Thermoplastic Composites In Defense & Aerospace

 In Education

Aerospace and defense engineers are paying increasing attention to thermoplastic composites as a cost-efficient option to replace metallic and thermoset composite parts.  

What are thermoplastic composites? 

According to Science Direct, “thermoplastics are a class of polymers that can be softened and melted by the application of heat, and can be processed either in the heat-softened state (e.g., by thermoforming) or in the liquid state (e.g., by extrusion and injection molding).” 

Thermoplastics are pliable at certain higher temperatures and become solid when cooled. They offer increased impact resistance, lightweight properties, enhanced strength, unique processing capabilities, and even certain environmental advantages. 

Thermoplastic composites, commonly referred to as TMCs, incorporate additional materials and serve as a natural evolution from structural polymer composites. A thermoplastic matrix ensures chemical stability. TMCs soften when heated and can be remolded into different structures without degrading or solidifying when cooled. 

Thermoplastic composites are used as an alternative to thermosetting materials, or “thermosets,” wherein a chemical reaction of resin and a hardener or catalyst are combined, undergoing a chemical reaction to create a rigid, infusible product. Thermoset plastics cannot be re-extruded and are not easily recycled. 

The value of thermoplastic composites in defense and aerospace

TMCs are known for high impact resistance, strength, lightweighting properties, and reduced environmental impact. This has the aerospace and defense industries using them to replace metal and thermoset composite parts. 

Thermoplastic composites typically include 50-60% carbon fiber in aerospace and defense, creating specific mechanical properties and offering manufacturing flexibility. A more significant proportion of carbon fiber can help maximize mechanical performance, but it can make the material more suitable for longer cycle time manufacturing and higher pressures. Less carbon fiber is a better choice for faster cycles and lower pressure.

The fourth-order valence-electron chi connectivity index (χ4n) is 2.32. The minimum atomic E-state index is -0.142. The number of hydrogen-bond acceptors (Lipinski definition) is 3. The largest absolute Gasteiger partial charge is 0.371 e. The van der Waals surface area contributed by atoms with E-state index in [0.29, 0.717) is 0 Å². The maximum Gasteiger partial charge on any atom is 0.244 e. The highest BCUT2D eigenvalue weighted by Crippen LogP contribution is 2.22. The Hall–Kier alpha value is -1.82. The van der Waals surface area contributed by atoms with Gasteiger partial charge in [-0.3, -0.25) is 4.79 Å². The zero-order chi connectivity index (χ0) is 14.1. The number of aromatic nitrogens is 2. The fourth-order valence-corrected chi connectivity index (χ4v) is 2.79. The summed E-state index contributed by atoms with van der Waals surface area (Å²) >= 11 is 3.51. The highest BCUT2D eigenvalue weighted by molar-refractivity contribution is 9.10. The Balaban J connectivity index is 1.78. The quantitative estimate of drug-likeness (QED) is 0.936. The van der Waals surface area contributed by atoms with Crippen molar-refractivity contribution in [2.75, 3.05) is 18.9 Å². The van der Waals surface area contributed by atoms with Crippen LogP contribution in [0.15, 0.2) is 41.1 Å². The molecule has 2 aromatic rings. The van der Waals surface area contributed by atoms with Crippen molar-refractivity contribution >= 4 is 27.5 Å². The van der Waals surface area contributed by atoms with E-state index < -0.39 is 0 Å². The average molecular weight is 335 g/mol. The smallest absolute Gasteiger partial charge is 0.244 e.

The increasing use of automation in manufacturing environments makes a strong case for thermoplastics over thermosets. The use of thermoplastic composites in defense and aerospace brings cost savings, durability, and invaluable lightweighting qualities. For example, reducing the weight of an aircraft or piece of machinery increases fuel efficiency, while the reusability of thermoplastics adds to the eco-friendly factor. 

Design engineers are using thermoplastic composites to: 

  • Reduce manufacturing cycle time
  • Decrease weight of structures and aircraft by up to 50% vs. metal solutions and up to 20% vs. thermosets
  • Increase sustainability – lowering emissions with a recyclable material

Let’s talk about Plating Thermoplastic Composites 

While thermoplastic composites offer customizable qualities, adding a plated metal surface to a thermoplastic piece can add EMI Shielding, conductivity, and grounding properties. With so many different polymers, combinations, and metals available – each with unique properties – design engineers have incredible options for creating innovative project-specific material combinations for their aerospace and defense programs. 

At SAT Plating, we support design engineers from some of the world’s largest aerospace and defense manufacturers. Get in touch with us, talk to a plating specialist, and let’s work together to help your design and engineering team take advantage of today’s most innovative materials and plating options.

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